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Williams v. Gyrus Acmi, LP

United States District Court, N.D. California, San Jose Division

September 24, 2014

GYRUS ACMI, LP, et al., Defendants.



This is an employment discrimination action brought by Plaintiff Pamela Williams, who alleges state law discrimination and retaliation claims, as well as a claim for wrongful discharge in violation of public policy, against two entities she contends employed her: Gyrus ACMI, LP ("Gyrus") and Olympus America, Inc. ("Olympus"). Before the Court is Olympus' Motion to Dismiss, pursuant to Federal Rule of Civil Procedure 12(b)(6), for failure to state a claim. Olympus contends that Plaintiff has failed, where necessary, to exhaust her administrative remedies, and that Plaintiff's claims against it are time-barred due to the relevant statutes of limitations. Having reviewed the briefing and oral argument of the parties, as well as the relevant case law, the Court GRANTS Olympus' Motion to Dismiss in its entirety, but grants Plaintiff leave to amend to cure the deficiencies outlined in this Order.


Plaintiff is an African American woman over forty. She alleges in her First Amended Complaint ("FAC") that she "was a Territory Manager for GYRUS from May 2004 until her termination November 30, 2011." FAC ¶ 24. Gyrus specializes in medical device sales, and Plaintiff regularly achieved her sales quotas for the company. Ms. Williams states that, despite her performance, she was treated differently from her Caucasian colleagues under age forty. See id. at ¶¶ 27-30. Plaintiff alleges in her FAC that she was an employee of both Gyrus and Olympus, id. at ¶ 1, and that Olympus is a "successor interest" to Gyrus. Id. at ¶ 3.

Plaintiff states that, during her employment, she filed three complaints with the Department of Fair Employment and Housing ("DFEH") alleging discriminatory mistreatment: the first on October 15, 2009; the second on October 1, 2010; and the third on October 25, 2011. FAC ¶¶ 31, 35, 44. Plaintiff alleges various forms of retaliation against her with regard to the filing of these three complaints, see, e.g., id. at ¶¶ 36, 39, 43, and alleges that on November 30, 2011, soon after filing her third DFEH complaint, she was terminated. Id. at ¶ 45.

Plaintiff pleads that following her termination, on January 31, 2012, she filed with the DFEH a fourth complaint, numbered E2001112-G, alleging that "Gyrus committed unlawful employment practices against her, in violation of the [Fair Employment and Housing Act ("FEHA")], within the preceding one year." FAC ¶ 18. On January 24, 2013, the DFEH filed a complaint in Santa Clara Superior Court against Gyrus, naming Plaintiff real party in interest.[1] Thereafter, on January 28, 2013, Plaintiff was issued a right-to-sue letter by the DFEH. Plaintiff filed her initial complaint in state court in this action, naming as Defendants Gyrus and Does 1-50, on January 21, 2014. Then, on February 4, 2014, Plaintiff filed the operative FAC, adding Olympus as a Defendant. On February 21, 2014, the action was removed to this district, and on April 17, 2014, it was reassigned to the undersigned.

Olympus moved to dismiss on April 1, 2014.[2] After Olympus moved to dismiss, Plaintiff "requested that the DFEH correct her [administrative] complaint" to add Olympus as a defendant employer, which DFEH did on June 20, 2014. See Opp. to Mot. to Dismiss at 6.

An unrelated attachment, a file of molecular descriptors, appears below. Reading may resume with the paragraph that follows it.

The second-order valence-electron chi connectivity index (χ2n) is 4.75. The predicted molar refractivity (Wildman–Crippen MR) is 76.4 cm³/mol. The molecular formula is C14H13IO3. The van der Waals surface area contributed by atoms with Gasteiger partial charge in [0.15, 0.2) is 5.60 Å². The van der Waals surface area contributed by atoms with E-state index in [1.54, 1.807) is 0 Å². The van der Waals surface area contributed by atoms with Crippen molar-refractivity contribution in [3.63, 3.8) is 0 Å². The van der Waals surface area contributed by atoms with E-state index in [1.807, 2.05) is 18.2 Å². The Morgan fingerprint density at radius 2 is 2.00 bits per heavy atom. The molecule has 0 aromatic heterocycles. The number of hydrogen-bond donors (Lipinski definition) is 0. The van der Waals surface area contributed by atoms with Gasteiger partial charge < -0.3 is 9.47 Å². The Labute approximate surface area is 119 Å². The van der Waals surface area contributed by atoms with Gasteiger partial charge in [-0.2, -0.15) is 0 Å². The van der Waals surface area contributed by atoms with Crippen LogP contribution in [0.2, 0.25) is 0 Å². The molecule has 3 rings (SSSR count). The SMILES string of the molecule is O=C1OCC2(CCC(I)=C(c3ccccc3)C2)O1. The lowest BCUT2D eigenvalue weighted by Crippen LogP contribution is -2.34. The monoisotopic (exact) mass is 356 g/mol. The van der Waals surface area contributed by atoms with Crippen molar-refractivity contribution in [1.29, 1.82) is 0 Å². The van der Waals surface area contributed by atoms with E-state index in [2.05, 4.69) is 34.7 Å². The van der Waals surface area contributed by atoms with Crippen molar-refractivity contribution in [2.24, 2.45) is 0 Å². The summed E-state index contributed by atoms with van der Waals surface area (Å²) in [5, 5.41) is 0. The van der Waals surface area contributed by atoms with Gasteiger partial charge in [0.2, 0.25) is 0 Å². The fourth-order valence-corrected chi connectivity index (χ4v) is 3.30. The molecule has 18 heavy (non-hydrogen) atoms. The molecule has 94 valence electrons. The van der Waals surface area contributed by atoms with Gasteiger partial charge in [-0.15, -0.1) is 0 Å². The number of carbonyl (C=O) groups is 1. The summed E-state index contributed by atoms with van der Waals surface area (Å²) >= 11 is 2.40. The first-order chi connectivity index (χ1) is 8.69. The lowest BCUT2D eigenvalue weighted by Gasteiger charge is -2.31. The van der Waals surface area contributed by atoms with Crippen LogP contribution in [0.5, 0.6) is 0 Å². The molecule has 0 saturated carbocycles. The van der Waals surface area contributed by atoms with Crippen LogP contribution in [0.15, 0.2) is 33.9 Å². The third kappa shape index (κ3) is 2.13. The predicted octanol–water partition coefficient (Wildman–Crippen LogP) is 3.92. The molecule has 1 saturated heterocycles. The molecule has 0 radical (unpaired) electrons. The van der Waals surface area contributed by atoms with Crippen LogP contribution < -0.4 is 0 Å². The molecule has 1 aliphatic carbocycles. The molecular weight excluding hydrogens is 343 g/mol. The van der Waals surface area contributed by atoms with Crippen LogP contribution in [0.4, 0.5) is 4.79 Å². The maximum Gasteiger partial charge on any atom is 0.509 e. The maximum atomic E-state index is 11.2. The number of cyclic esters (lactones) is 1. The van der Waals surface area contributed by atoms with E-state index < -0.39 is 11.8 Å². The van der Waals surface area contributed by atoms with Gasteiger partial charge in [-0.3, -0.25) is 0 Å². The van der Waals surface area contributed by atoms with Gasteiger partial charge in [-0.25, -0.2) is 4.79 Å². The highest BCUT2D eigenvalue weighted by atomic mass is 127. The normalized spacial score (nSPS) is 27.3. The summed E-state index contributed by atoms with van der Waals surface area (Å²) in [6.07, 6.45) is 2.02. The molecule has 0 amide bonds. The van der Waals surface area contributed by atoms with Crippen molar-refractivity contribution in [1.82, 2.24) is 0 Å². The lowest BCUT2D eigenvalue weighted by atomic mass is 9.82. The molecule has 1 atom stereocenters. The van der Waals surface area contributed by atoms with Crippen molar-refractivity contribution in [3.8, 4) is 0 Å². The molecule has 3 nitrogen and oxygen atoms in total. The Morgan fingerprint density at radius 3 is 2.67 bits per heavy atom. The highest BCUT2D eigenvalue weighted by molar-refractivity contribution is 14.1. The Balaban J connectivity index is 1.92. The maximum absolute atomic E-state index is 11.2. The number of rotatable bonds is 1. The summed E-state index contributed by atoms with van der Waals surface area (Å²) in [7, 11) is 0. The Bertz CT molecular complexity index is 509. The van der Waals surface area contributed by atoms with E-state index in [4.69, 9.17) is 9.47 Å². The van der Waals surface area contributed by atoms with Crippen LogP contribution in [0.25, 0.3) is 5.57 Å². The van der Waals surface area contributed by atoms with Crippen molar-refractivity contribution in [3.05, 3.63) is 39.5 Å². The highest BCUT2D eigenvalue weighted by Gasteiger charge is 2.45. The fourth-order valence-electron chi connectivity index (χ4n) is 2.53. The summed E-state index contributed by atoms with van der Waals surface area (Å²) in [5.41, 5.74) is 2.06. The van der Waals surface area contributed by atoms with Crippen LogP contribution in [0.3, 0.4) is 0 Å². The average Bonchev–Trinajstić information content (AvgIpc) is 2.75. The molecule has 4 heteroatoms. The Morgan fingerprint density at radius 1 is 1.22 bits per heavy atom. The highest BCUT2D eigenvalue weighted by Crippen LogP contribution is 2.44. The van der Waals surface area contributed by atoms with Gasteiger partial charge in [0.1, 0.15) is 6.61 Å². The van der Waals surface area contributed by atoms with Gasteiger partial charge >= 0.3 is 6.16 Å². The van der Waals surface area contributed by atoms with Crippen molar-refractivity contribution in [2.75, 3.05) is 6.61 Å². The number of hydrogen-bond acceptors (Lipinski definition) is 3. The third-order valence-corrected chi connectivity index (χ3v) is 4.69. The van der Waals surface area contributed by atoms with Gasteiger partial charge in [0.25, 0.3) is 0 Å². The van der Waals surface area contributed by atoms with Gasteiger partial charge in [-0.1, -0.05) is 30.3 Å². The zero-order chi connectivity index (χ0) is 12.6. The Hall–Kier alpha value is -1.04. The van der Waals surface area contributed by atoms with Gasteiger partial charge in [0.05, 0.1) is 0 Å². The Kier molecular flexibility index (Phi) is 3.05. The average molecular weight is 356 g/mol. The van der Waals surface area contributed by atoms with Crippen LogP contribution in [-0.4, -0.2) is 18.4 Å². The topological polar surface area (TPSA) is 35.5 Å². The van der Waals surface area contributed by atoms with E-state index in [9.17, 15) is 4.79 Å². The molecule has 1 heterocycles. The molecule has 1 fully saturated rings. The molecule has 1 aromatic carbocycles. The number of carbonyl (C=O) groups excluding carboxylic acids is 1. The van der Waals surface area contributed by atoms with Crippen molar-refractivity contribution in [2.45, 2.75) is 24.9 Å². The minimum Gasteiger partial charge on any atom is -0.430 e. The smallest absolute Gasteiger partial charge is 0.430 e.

Following a stay, during which Plaintiff retained new counsel, Plaintiff filed her Opposition to the Motion to Dismiss on August 14, 2014, ECF 46, to which Defendant timely replied. ECF 47. The Court heard oral argument on September 4, 2014.


A. Rule 12(b)(6)

A motion to dismiss under Rule 12(b)(6) concerns what facts a plaintiff must plead on the face of her claim. Under Rule 8(a)(2) of the Federal Rules of Civil Procedure, a complaint must include "a short and plain statement of the claim showing that the pleader is entitled to relief." Any complaint that does not meet this requirement can be dismissed pursuant to Rule 12(b)(6). In interpreting Rule 8(a)'s "short and plain statement" requirement, the Supreme Court has held that a plaintiff must plead "enough facts to state a claim to relief that is plausible on its face, " Bell Atl. Corp. v. Twombly, 550 U.S. 544, 570 (2007), which requires that "the plaintiff plead factual content that allows the court to draw the reasonable inference that the defendant is liable for the misconduct alleged." Ashcroft v. Iqbal, 556 U.S. 662, 678 (2009). This standard does not ask a plaintiff to plead facts that suggest she will probably prevail, but rather "it asks for more than a sheer possibility that a defendant has acted unlawfully." Id. (internal quotation marks omitted). The Court must "accept factual allegations in the complaint as true and construe the pleadings in the light most favorable to the nonmoving party." Manzarek v. St. Paul Fire & Marine Ins. Co., 519, F.3d 1025, 1031 (9th Cir. 2008). The Court is not, however, forced to "assume the truth of legal conclusions merely because they are cast in the form of factual allegations." Kane v. Chobani, Inc., 973 F.Supp.2d 1120, 1127 (N.D. Cal. 2014) (citing Fayer v. Vaughn, 649 F.3d 1061, 1064 (9th Cir. 2011)).

B. Leave to Amend

Pursuant to Federal Rule of Civil Procedure 15(a), a court should grant leave to amend a complaint "when justice so requires, " because "the purpose of Rule 15... [is] to facilitate decision on the merits, rather than on the pleadings or ...

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